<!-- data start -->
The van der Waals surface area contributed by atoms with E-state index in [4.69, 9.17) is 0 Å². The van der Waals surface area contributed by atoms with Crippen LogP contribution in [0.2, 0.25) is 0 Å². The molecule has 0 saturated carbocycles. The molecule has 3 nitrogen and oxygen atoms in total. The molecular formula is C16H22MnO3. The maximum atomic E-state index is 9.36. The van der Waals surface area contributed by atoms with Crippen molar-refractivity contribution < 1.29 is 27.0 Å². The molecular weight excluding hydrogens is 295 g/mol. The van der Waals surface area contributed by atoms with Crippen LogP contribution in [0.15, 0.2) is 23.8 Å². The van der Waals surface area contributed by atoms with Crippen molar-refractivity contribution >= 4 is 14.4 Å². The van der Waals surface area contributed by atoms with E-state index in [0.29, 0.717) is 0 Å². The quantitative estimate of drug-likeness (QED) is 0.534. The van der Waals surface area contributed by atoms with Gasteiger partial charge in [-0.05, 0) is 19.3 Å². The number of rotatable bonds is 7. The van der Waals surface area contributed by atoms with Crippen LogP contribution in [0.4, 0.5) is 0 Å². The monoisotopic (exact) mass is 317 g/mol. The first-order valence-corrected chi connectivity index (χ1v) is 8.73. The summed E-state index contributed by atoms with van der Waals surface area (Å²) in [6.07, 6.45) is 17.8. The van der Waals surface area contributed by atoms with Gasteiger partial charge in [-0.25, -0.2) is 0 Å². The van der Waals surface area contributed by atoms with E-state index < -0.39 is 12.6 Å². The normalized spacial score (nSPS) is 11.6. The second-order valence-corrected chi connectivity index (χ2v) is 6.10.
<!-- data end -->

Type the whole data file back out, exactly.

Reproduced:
The van der Waals surface area contributed by atoms with E-state index in [4.69, 9.17) is 0 Å². The van der Waals surface area contributed by atoms with Crippen LogP contribution in [0.2, 0.25) is 0 Å². The molecule has 0 saturated carbocycles. The molecule has 3 nitrogen and oxygen atoms in total. The molecular formula is C16H22MnO3. The maximum atomic E-state index is 9.36. The van der Waals surface area contributed by atoms with Crippen molar-refractivity contribution < 1.29 is 27.0 Å². The molecular weight excluding hydrogens is 295 g/mol. The van der Waals surface area contributed by atoms with Crippen LogP contribution in [0.15, 0.2) is 23.8 Å². The van der Waals surface area contributed by atoms with Crippen molar-refractivity contribution >= 4 is 14.4 Å². The van der Waals surface area contributed by atoms with E-state index in [0.29, 0.717) is 0 Å². The quantitative estimate of drug-likeness (QED) is 0.534. The van der Waals surface area contributed by atoms with Gasteiger partial charge in [-0.05, 0) is 19.3 Å². The number of rotatable bonds is 7. The van der Waals surface area contributed by atoms with Crippen LogP contribution in [0.4, 0.5) is 0 Å². The monoisotopic (exact) mass is 317 g/mol. The first-order valence-corrected chi connectivity index (χ1v) is 8.73. The summed E-state index contributed by atoms with van der Waals surface area (Å²) in [6.07, 6.45) is 17.8. The van der Waals surface area contributed by atoms with Gasteiger partial charge in [-0.25, -0.2) is 0 Å². The van der Waals surface area contributed by atoms with E-state index < -0.39 is 12.6 Å². The normalized spacial score (nSPS) is 11.6. The second-order valence-corrected chi connectivity index (χ2v) is 6.10.